Dementia, Health and Social Care Integration, Mental Health, National Health Service, NHS

Dear colleagues: there is no more money! Time to redesign dementia services. – Opinion piece by: Dr. Karim Saad


“If it ain’t broke, don’t fix it” say many working in the NHS.

Alas, the bankrupting economic impact of dementia on healthcare systems obliges us to focus on novel interventions.

One of those is prevention.

For the past four years it is becoming apparent that “more of the same” is unsustainable.

Health and social care commissioners procure mainly reactive fragmented services of variable quality that don’t work very well for people with dementia and their caregivers.

Current NHS services capture a third of people living with dementia.

Consequently, there are too many people with dementia who don’t know they have it. They are deprived of making advance plans. Many are admitted to hospitals inappropriately during preventable crises. And many are inappropriately prescribed harmful drugs in place of substandard care. Choice can sometimes be a luxury for a person with dementia navigating the NHS.

Stigma and ignorance can adversely affect the patient’s experience, despite the good efforts of a few. Workforce training is sadly grossly deficient. Compassion and dignity are products of good dementia training. You cannot have one without the other.

Understandably, our public can have little confidence in our dementia services as reports, inquiries and investigations incessantly demonstrate.

Given that the NHS has to find £20 billion by 2014, the unique conundrum is this:

How to improve a service for a disorder we’ll be seeing more of, with less funding? How do we do much more for much less?

By intervening earlier and smarter we may delay the onset of dementia, empower our service users and improve crisis management.

This can be perceived as counterintuitive, even risky, when there is ‘enough to contend with’ in an ailing service. This, however, is the short-term view.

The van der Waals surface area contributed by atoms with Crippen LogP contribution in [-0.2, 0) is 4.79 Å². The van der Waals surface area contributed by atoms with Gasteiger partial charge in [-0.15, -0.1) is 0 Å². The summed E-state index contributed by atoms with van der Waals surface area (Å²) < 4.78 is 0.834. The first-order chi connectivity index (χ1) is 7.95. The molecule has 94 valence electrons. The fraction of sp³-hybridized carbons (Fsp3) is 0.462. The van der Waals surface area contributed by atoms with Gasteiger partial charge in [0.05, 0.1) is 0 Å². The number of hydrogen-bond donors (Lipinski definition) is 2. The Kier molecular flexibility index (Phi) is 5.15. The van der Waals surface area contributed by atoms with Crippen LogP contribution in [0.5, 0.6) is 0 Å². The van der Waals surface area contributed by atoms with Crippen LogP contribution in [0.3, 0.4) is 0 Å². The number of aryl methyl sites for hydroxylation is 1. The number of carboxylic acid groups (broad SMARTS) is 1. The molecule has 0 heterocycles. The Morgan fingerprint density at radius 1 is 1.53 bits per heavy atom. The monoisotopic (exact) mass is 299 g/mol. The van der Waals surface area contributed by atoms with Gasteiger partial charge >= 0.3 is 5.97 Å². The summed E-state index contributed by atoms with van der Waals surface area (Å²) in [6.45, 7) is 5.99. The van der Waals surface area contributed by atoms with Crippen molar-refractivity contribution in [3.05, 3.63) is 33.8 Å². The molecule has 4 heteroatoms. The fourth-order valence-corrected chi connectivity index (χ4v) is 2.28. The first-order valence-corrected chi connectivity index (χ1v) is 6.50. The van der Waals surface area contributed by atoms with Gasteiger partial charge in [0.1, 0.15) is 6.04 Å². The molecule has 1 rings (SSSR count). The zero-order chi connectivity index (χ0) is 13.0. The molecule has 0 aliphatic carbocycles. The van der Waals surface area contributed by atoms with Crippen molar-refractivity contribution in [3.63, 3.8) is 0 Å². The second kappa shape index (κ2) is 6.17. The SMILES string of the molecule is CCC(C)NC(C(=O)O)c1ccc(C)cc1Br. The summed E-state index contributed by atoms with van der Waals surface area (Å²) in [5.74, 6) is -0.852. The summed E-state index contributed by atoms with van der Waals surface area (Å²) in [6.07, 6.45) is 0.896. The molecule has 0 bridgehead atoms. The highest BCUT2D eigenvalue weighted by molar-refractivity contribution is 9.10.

The objective is stemming the flow ‘upstream’, to offset unmet demand. The potential stigmatising effect of uncovering “pre-dementia” can be offset by the empowerment of an early diagnosis and disease control. It is our focus on later stages, which may be perpetuating the stigma and negative image of dementia.

The composite interventions of health and social care at this early stage can release tremendous opportunities to improve the disease trajectory further downstream.

Transformational change requires a departure from the initial system, is radical rather than accidental change, does not happen overnight, and often involves risk.

The West Midlands Dementia Strategy developed a replicable blueprint (an integrated pathway template) for bold redesign. Integration here means that all disciplines involved work together around the person with dementia and their caregivers.

Our prevention strategy is underpinned by 5 principles:

  1. prevention in all its forms (primary, secondary & tertiary)
  2. tackling ageism & stigma
  3. awareness raising starts in schools
  4. emphasis on wellbeing and preserving Mental Capital
  5. developing compassionate communities

This approach could realize not inconsiderable savings for England & Wales, but not immediately.

£230 million in 10 years?

£3.8 billion by 2033 (a fifth current spend on Dementia in England).

But there are challenges more damaging than all budget deficits put together.

Public misconceptions.

Therapeutic nihilism.

Culture of risk aversion & short-termism.

Working and planning in silos.

Reactive clinical practice.

And what I call PUPPS (Professionals Unknowingly Perpetuating Paternalism & Stigma).

To incentivize change we set up a regional peer review quality assurance programme. We have just completed reviewing all dementia services in the West Midlands. The learning for services, individuals and reviewers has been invaluable.

In addition we’ve proposed modifications to the way purse-string holders can reward earlier intervention programmes in this region (e.g. in commissioning speak PbR Clusters, QOF, DES or LES schemes).

The NHS is working hard at getting ‘cleaner’, more timely data, particularly quality metrics, an essential driver for change.

Meanwhile, all of us helping people living with dementia have parts to play. The list isn’t exhaustive:

  1. The public perception of dementia is that of a disastrous disease, so risking isolation and social exclusion. We have to contribute to ‘reframing’ dementia, getting the balance right between empowerment and alienation.
  2. Change is a constant in the NHS. Embrace it, influence it, shape it. Transformational change will take years. Be patient.
  3. Be a leader and influencer at all levels you are involved with and stay engaged and up-to-date in your knowledge.
  4. Integration is key to reforming services. Reject the silo culture.
  5. Change your mindset to think: ‘how can I prevent?’
  6. Peer support, personalization and self-care are growth areas. Get involved in training, campaigning and researching the best models including digital and assistive technologies.

A commitment to transforming dementia services is ultimately highly relevant to you and me, possibly sooner than you think.

Dr. Karim Saad  (@KarimS3D) FRCPsych is Clinical Advisor to UK Department of Health and Regional Clinical Lead for Dementia, NHS West Midlands. He is also Consultant Psychiatrist, Coventry & Warwickshire Partnership Trust, England.

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